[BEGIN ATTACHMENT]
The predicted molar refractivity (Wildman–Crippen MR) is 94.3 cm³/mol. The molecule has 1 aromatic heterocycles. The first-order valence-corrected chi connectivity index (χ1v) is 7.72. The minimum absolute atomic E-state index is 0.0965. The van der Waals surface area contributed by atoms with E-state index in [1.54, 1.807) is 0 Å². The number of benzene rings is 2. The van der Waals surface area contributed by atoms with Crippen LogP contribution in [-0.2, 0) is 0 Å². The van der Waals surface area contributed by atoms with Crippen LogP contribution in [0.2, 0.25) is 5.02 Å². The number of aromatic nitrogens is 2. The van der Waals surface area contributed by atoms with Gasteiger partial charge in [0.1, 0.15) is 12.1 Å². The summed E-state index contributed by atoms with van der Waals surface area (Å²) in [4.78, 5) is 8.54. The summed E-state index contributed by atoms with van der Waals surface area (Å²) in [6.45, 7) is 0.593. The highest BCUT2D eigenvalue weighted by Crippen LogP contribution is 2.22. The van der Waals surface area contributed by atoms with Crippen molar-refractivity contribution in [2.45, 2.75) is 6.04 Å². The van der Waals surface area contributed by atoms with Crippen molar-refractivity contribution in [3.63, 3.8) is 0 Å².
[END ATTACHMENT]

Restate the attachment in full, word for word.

The predicted molar refractivity (Wildman–Crippen MR) is 94.3 cm³/mol. The molecule has 1 aromatic heterocycles. The first-order valence-corrected chi connectivity index (χ1v) is 7.72. The minimum absolute atomic E-state index is 0.0965. The van der Waals surface area contributed by atoms with E-state index in [1.54, 1.807) is 0 Å². The number of benzene rings is 2. The van der Waals surface area contributed by atoms with Crippen LogP contribution in [-0.2, 0) is 0 Å². The van der Waals surface area contributed by atoms with Crippen LogP contribution in [0.2, 0.25) is 5.02 Å². The number of aromatic nitrogens is 2. The van der Waals surface area contributed by atoms with Gasteiger partial charge in [0.1, 0.15) is 12.1 Å². The summed E-state index contributed by atoms with van der Waals surface area (Å²) in [4.78, 5) is 8.54. The summed E-state index contributed by atoms with van der Waals surface area (Å²) in [6.45, 7) is 0.593. The highest BCUT2D eigenvalue weighted by Crippen LogP contribution is 2.22. The van der Waals surface area contributed by atoms with Crippen molar-refractivity contribution in [2.45, 2.75) is 6.04 Å². The van der Waals surface area contributed by atoms with Crippen molar-refractivity contribution in [3.63, 3.8) is 0 Å².